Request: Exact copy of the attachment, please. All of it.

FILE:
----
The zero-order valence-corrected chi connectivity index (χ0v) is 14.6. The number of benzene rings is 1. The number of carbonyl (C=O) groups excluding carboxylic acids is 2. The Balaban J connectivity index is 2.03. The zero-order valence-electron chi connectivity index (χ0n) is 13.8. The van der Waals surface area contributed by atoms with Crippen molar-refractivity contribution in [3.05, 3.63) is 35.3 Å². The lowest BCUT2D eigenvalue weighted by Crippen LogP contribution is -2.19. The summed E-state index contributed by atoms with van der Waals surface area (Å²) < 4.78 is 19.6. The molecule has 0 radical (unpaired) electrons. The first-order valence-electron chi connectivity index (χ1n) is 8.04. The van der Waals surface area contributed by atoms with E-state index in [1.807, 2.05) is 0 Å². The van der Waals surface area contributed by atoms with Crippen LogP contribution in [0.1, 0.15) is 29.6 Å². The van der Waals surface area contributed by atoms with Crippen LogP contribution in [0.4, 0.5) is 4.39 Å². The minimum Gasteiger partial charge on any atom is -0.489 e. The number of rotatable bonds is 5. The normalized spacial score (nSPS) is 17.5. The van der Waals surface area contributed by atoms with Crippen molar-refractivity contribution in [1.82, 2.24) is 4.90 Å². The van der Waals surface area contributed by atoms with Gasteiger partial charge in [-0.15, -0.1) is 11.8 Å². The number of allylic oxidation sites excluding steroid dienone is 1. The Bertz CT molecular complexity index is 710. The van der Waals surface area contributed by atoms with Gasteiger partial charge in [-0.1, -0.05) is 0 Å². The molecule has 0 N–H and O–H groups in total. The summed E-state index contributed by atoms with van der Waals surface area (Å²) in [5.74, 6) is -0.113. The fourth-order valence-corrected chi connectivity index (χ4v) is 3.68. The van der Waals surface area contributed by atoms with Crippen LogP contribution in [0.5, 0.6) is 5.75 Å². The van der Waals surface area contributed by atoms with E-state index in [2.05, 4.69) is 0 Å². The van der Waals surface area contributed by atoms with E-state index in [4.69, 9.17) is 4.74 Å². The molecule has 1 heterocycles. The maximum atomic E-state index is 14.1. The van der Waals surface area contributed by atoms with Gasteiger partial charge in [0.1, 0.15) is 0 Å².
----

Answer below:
The zero-order valence-corrected chi connectivity index (χ0v) is 14.6. The number of benzene rings is 1. The number of carbonyl (C=O) groups excluding carboxylic acids is 2. The Balaban J connectivity index is 2.03. The zero-order valence-electron chi connectivity index (χ0n) is 13.8. The van der Waals surface area contributed by atoms with Crippen molar-refractivity contribution in [3.05, 3.63) is 35.3 Å². The lowest BCUT2D eigenvalue weighted by Crippen LogP contribution is -2.19. The summed E-state index contributed by atoms with van der Waals surface area (Å²) < 4.78 is 19.6. The molecule has 0 radical (unpaired) electrons. The first-order valence-electron chi connectivity index (χ1n) is 8.04. The van der Waals surface area contributed by atoms with E-state index in [1.807, 2.05) is 0 Å². The van der Waals surface area contributed by atoms with Crippen LogP contribution in [0.1, 0.15) is 29.6 Å². The van der Waals surface area contributed by atoms with Crippen LogP contribution in [0.4, 0.5) is 4.39 Å². The minimum Gasteiger partial charge on any atom is -0.489 e. The number of rotatable bonds is 5. The normalized spacial score (nSPS) is 17.5. The van der Waals surface area contributed by atoms with Crippen molar-refractivity contribution in [1.82, 2.24) is 4.90 Å². The van der Waals surface area contributed by atoms with Gasteiger partial charge in [-0.15, -0.1) is 11.8 Å². The number of allylic oxidation sites excluding steroid dienone is 1. The Bertz CT molecular complexity index is 710. The van der Waals surface area contributed by atoms with Gasteiger partial charge in [-0.1, -0.05) is 0 Å². The molecule has 0 N–H and O–H groups in total. The summed E-state index contributed by atoms with van der Waals surface area (Å²) in [5.74, 6) is -0.113. The fourth-order valence-corrected chi connectivity index (χ4v) is 3.68. The van der Waals surface area contributed by atoms with Crippen LogP contribution in [0.5, 0.6) is 5.75 Å². The van der Waals surface area contributed by atoms with E-state index in [2.05, 4.69) is 0 Å². The van der Waals surface area contributed by atoms with E-state index in [4.69, 9.17) is 4.74 Å². The molecule has 1 heterocycles. The maximum atomic E-state index is 14.1. The van der Waals surface area contributed by atoms with Gasteiger partial charge in [0.1, 0.15) is 0 Å².